The newsletter also invited readers to “customize your banking experience with Wells Fargo’s HBCU Legends’ Collection,” linking to marketing materials about debit cards offered by the bank that are co-branded with HBCU logos or mascots.
An Education Department spokesperson did not immediately have a comment. A representative for Wells Fargo did not respond to an inquiry about whether the bank was involved in the creation of the newsletter.
The weekly newsletter is available to the public and sent to subscribers who elect to receive information about HBCUs from the Education Department. The newsletter does not appear to be published online but was received by a POLITICO reporter who was signed up for the list.
In total, the email, which featured Wells Fargo’s logo, included at least eight different links to Wells Fargo content, including the bank’s job openings and various pages describing its diversity and inclusion efforts. It included, for example, a link to a Wells Fargo video on YouTube promoting the bank’s sponsorship of HBCU football games. And the email also linked to content sponsored by Wells Fargo on the website Blavity titled “Wells Fargo Is Showing Up for HBCUs.”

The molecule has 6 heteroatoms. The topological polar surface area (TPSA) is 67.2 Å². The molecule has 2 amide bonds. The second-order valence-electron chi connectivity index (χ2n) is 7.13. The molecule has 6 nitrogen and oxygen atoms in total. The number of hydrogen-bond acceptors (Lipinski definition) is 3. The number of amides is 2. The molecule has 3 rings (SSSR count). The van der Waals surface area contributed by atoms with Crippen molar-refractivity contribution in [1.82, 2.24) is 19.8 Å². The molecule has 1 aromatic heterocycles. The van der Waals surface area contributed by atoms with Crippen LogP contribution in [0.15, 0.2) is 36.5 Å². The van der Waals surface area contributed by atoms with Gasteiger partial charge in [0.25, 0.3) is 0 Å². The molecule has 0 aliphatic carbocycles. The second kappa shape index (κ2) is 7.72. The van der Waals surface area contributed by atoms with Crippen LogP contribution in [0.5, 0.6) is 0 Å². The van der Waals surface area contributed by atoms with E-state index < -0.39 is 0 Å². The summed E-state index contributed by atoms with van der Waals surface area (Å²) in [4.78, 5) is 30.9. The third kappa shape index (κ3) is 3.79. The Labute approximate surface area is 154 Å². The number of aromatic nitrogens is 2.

The newsletter included a disclosure at the bottom that says its content is not meant to be an endorsement of any “products or services offered.” But the promotion of a major bank is a departure for the typical content of the weekly missive, which usually focuses on job opportunities, programs or grants that are available for HBCU students and graduates across various federal agencies.
The email from the Education Department promoting Wells Fargo comes after other parts of the Biden administration have cracked down on the bank.
The Consumer Financial Protection Bureau in December hit the company with a $3.7 billion penalty, the largest ever for the agency, as part of a settlement to resolve allegations that Wells Fargo mismanaged auto loans, mortgages and deposit accounts. On Tuesday, apparently coincidentally, the CFPB published information on how millions of consumers would be able to access some of the money from that settlement.
The Education Department regulates financial products that are marketed to college students or part of agreements between universities and banks, including some of those that are offered by Wells Fargo.
A CFPB report last year criticized the department for essentially taking a lax approach to enforcing those regulations, which are known as “cash management” rules. The Education Department announced earlier this month that it plans begin the process of revising those regulations.
More than three dozen universities have reported to the Education Department that they have agreements with Wells Fargo to offer campus financial products, according to information published on the agency’s website.